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. Last Updated: 07/27/2016

Secularism vs. Democratic Islam

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The Muslim world's liveliest democracy has long been a work in progress, but the stakes just got a lot higher for Turkey and the greater Middle East. Turkey's future as a pluralistic, free society is on the line.

Amid a presidential campaign marked by street protests and divisive rhetoric, the powerful military inserted itself into politics late Friday by threatening a coup. The generals and their secularist allies in the civil service and private sector are trying to derail the ruling party's selection for president. On Tuesday, the country's highest court sided with the secularists.

The crisis erupted last week when the ruling Justice and Development Party, or AKP, by virtue of its majority in the parliament, nominated one of its own for the presidency. The job is currently held by a secularist, and the AKP choice would give a party with roots in the Islamist movement control over all branches of government for the first time. Despite the belief of some secularists that the AKP's "secret agenda" is to implant political Islam in Turkey, its five years in power have done more to entrench democracy and free markets than have most previous governments.

The AKP's candidate, Foreign Minister Abdullah Gul, is a pro-Western moderate who spearheaded Turkey's political and economic reforms and helped secure an invitation to start membership talks with the European Union. But Gul got his political start in the Islamist movement and -- the greatest sin in secular eyes -- his wife wears a headscarf.

The battle came to a head Friday, when Gul failed by a slim margin to get the two-thirds needed to win. Then the military weighed in just before midnight with a statement posted on its web site. "It should not be forgotten that the Turkish armed forces take sides in these debates and is the absolute defender of secularism," the missive read. "When necessary they will display their attitudes and actions very clearly." The message was lost on no Turk.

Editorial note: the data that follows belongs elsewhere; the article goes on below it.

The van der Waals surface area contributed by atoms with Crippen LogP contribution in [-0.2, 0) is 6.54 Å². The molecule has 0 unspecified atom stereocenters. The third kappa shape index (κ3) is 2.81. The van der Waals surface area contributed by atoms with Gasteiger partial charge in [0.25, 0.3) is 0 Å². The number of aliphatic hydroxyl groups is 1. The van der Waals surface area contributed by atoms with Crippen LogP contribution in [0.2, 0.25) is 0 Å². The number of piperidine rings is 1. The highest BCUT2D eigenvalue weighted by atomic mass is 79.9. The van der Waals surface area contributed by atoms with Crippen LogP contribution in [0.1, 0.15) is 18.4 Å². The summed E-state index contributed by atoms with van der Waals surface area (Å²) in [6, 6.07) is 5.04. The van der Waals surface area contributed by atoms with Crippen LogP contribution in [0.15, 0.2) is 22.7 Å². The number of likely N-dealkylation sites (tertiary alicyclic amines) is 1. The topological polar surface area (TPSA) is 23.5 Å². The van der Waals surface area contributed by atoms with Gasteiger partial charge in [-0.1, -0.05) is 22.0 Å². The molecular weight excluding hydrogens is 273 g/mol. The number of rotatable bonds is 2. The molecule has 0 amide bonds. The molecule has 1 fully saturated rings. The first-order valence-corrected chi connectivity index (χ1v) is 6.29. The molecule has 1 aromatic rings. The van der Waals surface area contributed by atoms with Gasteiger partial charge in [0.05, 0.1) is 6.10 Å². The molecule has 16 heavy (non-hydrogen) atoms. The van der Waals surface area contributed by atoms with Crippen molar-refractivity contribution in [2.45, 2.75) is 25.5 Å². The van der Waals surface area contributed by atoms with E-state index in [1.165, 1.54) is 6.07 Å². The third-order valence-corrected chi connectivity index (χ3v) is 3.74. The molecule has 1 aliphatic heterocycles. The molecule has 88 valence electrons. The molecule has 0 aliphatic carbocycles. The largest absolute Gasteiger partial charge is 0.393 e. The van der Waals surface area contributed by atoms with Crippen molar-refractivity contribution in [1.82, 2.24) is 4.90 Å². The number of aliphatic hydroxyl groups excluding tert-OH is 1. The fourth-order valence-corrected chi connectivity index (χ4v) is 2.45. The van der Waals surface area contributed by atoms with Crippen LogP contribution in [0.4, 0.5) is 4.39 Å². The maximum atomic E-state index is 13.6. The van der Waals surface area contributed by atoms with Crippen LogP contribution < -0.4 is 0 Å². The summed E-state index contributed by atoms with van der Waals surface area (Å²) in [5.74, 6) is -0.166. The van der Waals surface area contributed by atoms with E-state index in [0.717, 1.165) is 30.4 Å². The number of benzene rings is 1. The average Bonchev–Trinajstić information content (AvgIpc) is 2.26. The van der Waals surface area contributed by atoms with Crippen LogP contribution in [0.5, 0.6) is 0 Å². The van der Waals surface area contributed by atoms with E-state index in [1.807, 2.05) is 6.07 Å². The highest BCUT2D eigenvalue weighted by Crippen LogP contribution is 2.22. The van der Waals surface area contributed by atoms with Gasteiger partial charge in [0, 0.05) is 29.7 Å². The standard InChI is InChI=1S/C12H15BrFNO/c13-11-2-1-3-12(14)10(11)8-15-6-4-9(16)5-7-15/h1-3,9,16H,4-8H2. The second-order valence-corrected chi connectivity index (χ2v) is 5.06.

On Tuesday, the court annulled Friday's vote, ruling in favor of the opposition party that had boycotted the election. The judges, all staunchly secular, ruled that a two-thirds quorum must be present in the legislature for a vote -- even though the constitution says nothing firmly about a quorum and past presidents were elected with less than two-thirds.

Turkey has done well under the political stability and sound economics brought by the AKP since late 2002, and party leader and Prime Minister Recep Tayyip Erdogan may keep pressing back. As a soft Islamist who has taken a few false steps -- pushing a law banning adultery and cozying up to Hamas -- he has stronger democratic credentials and more legitimacy than the secularists, who fall back on the generals.

The court decision, while unfortunate, could show a way out of the problem. The demonstrations indicate that Erdogan continues to make a large chunk of the Turkish public uneasy. Though Gul is a capable politician, another candidate may calm the public storms without compromising the AKP's right to choose that figure. Down the road, the AKP's oft-mooted ideas about a directly elected president could be part of a broader constitutional overhaul. Erdogan said Tuesday that early parliamentary elections are likely.

The immediate need for anyone concerned about Turkey's future must be to get politics played by the rules and by the civilians. The military made important contributions to Westernization, but its current behavior is a danger to progress. The best thing that can be said about the high court's decision is that early elections are better than tanks in the street. But the damage to Turkey's institutions might have been avoided by sticking to the rules set down in the constitution.

This appeared as an editorial in The Wall Street Journal.